If you have a smartphone, you can check the AQI any time by downloading the American Lung Association’s free State of the Air app. This app gives you current local air quality information and helps you decide what actions to take.

Here are some tips to protecting yourself outdoors:

  • Reduce or limit exercise or strenuous activities outdoors when the AQI is orange or higher. Exercise indoors and save yard work for a day when the forecast is better.
  • If you are unusually sensitive (for example, people with more severe asthma), you may want to reduce prolonged or heavy outdoor exertion if the AQI is at yellow.
  • If the air quality worsens to red or purple, avoid outdoor activities.
  • Always avoid exercise near high-traffic areas. Areas within 1/3 mile of a busy highway likely have much more pollution even when the rest of the community has a green air quality forecast.

Remember that children are at particular risk even if they don’t have asthma. They tend to be more active, breathe faster, and expose their lungs to more pollutants.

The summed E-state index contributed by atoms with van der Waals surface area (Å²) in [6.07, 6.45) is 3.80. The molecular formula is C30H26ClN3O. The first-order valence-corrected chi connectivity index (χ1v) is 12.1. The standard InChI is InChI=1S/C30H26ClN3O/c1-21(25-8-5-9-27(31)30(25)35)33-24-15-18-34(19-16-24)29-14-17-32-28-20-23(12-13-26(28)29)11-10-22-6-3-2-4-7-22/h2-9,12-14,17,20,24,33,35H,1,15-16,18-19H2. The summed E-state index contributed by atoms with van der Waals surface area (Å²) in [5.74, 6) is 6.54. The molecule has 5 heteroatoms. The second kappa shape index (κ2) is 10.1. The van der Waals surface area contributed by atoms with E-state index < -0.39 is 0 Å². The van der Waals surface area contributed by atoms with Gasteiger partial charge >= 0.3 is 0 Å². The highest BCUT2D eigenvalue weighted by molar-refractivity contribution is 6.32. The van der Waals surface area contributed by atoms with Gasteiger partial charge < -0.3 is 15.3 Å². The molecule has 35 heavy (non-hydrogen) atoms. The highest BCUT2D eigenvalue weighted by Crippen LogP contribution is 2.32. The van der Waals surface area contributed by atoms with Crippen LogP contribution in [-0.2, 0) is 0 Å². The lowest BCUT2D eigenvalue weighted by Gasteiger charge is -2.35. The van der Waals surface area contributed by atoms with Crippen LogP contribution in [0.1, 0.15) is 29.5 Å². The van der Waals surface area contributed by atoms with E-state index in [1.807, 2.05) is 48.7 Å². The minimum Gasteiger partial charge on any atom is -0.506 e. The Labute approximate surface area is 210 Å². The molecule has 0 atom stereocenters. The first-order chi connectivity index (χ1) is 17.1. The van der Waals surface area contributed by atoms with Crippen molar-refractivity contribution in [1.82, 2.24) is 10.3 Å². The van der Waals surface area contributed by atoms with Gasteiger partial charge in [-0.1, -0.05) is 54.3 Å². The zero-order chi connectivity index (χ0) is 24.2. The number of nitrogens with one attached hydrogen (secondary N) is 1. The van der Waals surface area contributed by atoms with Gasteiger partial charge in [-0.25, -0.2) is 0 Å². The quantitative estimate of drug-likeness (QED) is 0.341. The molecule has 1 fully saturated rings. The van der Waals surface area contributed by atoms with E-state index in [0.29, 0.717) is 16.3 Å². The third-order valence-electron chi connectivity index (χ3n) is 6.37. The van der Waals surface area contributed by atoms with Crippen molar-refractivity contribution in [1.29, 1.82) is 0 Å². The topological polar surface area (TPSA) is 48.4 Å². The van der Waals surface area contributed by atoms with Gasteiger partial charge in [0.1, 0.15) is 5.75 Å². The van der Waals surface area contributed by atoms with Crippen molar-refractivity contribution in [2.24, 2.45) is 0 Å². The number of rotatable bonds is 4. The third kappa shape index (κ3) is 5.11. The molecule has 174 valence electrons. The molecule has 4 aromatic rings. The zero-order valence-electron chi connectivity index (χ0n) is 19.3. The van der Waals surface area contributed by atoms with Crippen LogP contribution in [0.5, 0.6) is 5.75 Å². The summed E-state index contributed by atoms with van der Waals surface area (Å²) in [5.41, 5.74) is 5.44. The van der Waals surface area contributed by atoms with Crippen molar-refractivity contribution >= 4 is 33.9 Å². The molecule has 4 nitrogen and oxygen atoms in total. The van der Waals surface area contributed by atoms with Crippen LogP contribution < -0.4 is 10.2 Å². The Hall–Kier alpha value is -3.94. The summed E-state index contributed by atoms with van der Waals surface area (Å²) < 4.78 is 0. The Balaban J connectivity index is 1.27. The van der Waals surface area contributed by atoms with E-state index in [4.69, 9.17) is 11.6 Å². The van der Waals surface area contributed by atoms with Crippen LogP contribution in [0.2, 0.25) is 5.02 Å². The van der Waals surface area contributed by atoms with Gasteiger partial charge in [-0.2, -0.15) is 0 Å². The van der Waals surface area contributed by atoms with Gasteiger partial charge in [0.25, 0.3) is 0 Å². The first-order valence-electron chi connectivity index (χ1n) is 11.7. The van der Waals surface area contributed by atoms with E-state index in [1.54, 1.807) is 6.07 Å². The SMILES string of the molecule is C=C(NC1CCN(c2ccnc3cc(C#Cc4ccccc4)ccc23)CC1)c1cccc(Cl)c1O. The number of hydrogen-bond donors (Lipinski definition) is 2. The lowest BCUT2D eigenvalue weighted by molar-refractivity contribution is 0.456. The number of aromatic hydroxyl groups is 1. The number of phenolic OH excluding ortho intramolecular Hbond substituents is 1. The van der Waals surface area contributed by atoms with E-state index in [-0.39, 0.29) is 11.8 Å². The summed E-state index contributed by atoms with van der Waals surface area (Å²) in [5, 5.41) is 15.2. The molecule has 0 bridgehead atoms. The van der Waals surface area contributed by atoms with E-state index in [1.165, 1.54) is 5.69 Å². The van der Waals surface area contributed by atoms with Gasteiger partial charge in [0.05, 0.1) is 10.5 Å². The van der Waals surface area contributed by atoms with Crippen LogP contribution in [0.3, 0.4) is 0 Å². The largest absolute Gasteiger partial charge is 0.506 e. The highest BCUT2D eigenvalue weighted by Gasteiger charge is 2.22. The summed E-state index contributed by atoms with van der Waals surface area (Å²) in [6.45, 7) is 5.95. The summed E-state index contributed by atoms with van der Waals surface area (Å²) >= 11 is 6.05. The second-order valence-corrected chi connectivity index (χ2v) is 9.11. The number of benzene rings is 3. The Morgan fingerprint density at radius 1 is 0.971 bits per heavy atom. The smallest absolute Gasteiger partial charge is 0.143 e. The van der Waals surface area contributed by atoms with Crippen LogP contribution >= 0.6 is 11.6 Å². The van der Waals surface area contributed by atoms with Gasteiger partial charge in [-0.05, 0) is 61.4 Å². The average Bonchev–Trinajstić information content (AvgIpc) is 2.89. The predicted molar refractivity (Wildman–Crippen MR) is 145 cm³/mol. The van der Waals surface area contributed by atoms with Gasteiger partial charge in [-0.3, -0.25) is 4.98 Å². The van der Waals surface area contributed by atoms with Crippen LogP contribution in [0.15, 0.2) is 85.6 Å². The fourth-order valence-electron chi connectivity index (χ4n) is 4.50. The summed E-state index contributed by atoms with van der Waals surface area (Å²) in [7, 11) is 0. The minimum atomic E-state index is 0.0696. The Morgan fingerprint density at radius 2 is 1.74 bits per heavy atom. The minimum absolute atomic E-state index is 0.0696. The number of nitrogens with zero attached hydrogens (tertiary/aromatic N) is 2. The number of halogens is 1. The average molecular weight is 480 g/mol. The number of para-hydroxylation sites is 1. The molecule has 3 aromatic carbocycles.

For more tips, click here.

Protect Yourself Indoors

Many people don’t know that the air indoors can be even more polluted and harmful than the air outside. Americans spend up to 90 percent of their time indoors1. Indoor air can be filled with asthma triggers like cigarette smoke, dust mites, molds, cockroach allergen, pet dander, gases or fumes, household or industrial chemical irritants and wood smoke.

The best way to protect your family at home is to avoid air pollution in the first place. Here are some of the most important steps you can take:

  • Make sure no one smokes indoors.